NEWSLETTER — April 2000
Report on how work and development at the residential school continues in Orissa, India.
By Malcolm Harper
I was able to visit PUSS again in April. The post-cyclone rebuilding is proceeding apace, and the signs of the devastation are rapidly being concealed under new growth; it will be many years, however, before the large trees which were lost are replaced. While I was there one afternoon the village was struck by a brief but violent wind and hail storm; the girls gathered handfuls of enormous hail stones, the electricity went out, it became totally dark in the middle of the afternoon and whole branches of trees blew by in the gale. I was convinced that another cyclone had come, but was assured that this was nothing compared to the October storm.
Repairs and reconstruction
I was able to spend some time with Kadambini and with Patra, her right hand man, and to discuss their future plans and financial needs in some detail. They need a total of some £8,000 to complete the rebuilding, which will include a permanent replacement for the lean-to shed which used to house the handicraft workshop. This is vital, since the school itself depends almost entirely on the income earned from the sale of these goods. The money will also cover the cost of a new water system and complete rewiring; both these facilities were woefully inadequate before, and PUSS are taking advantage of the cyclone to make major improvements all round.
I was able to hand over a cheque for £5285; this, added to the balance of the funds we gave them in January, will cover the cost of reconstruction, and the balance will remain to pay for the upkeep of 'our' children, at least until I go again in July.
Visits home by children
The cyclone has, paradoxically, temporarily reduced the number of girls in residence from seventy five to sixty three. Some mothers and other family members, from leprosy colonies and other slums, took twelve of the most recently arrived girls back 'home' a few weeks ago, because they had heard that cyclone relief and rehabilitation funds were being doled out to families on the basis of how many children they could muster. Children have thus become a valuable commodity, as long as donor funds last. PUSS have always tried to ensure that as many of the children as possible have a link with some sort of family. This of course means that the families retain contact and a legal right over the children's future, however tenuous. Kadambini is nevertheless confident that most of these children will soon return, and that PUSS will be accommodating a total of some ninety girls by 22 July, when the new school year begins.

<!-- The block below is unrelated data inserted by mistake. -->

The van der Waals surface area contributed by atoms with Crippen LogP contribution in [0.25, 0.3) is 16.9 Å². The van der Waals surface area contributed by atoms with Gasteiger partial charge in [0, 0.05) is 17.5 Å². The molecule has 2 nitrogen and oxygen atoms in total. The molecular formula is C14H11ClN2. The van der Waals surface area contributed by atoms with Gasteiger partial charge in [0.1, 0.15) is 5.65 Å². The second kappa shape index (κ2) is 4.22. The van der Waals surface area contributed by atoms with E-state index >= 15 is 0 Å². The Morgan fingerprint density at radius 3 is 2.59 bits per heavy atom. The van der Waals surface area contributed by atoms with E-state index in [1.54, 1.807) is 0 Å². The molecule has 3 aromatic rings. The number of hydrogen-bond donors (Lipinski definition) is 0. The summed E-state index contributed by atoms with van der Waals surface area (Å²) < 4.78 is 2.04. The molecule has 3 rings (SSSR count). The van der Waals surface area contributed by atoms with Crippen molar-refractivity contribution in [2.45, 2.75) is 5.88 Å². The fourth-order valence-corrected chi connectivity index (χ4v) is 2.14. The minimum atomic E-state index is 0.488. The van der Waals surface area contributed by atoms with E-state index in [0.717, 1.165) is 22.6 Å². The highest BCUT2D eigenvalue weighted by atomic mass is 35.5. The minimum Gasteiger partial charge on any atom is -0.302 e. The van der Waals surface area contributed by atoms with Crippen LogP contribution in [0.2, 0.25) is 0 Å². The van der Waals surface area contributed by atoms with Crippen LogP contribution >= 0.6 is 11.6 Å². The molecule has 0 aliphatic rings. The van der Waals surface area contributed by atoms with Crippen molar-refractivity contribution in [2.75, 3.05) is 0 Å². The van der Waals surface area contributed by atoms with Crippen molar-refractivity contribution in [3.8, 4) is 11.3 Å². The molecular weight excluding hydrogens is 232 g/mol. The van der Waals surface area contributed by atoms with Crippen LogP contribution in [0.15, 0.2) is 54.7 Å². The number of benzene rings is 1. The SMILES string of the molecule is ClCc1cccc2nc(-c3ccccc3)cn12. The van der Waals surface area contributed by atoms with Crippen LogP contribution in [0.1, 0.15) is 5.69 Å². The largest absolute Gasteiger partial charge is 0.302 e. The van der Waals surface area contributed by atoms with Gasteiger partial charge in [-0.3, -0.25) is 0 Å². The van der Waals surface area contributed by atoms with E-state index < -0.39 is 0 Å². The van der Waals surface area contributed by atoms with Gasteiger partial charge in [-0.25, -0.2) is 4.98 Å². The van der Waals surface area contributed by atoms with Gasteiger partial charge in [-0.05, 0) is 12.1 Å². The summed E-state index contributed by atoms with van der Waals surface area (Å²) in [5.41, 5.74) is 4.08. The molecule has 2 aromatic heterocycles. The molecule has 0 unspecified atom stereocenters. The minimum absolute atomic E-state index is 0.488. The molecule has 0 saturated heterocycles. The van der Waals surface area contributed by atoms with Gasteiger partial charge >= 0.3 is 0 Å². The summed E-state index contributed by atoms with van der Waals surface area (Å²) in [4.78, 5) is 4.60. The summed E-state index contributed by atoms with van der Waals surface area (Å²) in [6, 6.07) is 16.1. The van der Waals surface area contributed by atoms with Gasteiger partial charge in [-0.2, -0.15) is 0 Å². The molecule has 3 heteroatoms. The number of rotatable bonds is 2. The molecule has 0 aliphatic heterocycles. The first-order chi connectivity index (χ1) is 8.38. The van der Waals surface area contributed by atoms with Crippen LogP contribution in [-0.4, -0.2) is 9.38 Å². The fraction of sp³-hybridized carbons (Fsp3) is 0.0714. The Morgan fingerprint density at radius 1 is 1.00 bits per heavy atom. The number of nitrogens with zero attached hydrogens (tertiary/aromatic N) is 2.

We also discussed the longer term future of the children. Some girls have been at PUSS since we started the programme in 1993, and we have to think about their long-term future. It is very difficult for any young girl to live on her own in India, and although they have been spared child marriage, which is still all too common in Orissa, it is hard for a girl with no dowry to find a husband. I rather cruelly asked if we are doing anything more than producing better educated sexworkers or beggars ?
K, as one might have expected, has long been aware of the need to think beyond the girls' time at school, and she was able to tell me about some of the girls whom you have been supporting and who have now left PUSS. S, for example, returned to the sexworkers's colony in Tikarapara last year at the age of fifteen. She persuaded her mother and the man who 'managed' her to give up the business and to open a tea shop. It is apparently doing well, and S is keeping the books and helping with the management.
Degree and marriage
S S has also returned to Tikarapara; she gives tuition to school children and also has her own small tailoring business. S is studying for her .BA in commerce in Bhubaneswar. She is living at a girl's hostel in the town, and supports herself by offering tutorials for young children and by making handicrafts as she learned at PUSS.
Minakshi is married to a young man who was introduced to her by PUSS, and S, who was the first child to arrive in Naharkanta, is also married. Her mother found the husband, who is one of the few 'tribals' from the interior of the State who have moved to the coastal areas to make a better life for himself. He has a full time job as a security guard, and was delighted to be able to marry a well-educated girl; tribal people are less concerned about dowry, so its absence was no problem.
Kadambini and Patra realise that there will be some failures; some girls may lose touch with PUSS, and others may revert to the background from which they came. All the girls who have left PUSS thus far, however, maintain regular contact. Some will undoubtedly return to PUSS as school teachers or in other positions, and Kadambini is talking to some other charities in other parts of the State about the eventual possibility of their starting similar boarding sections themselves. 'Graduates' of PUSS will be ideal candidates for running such initiatives.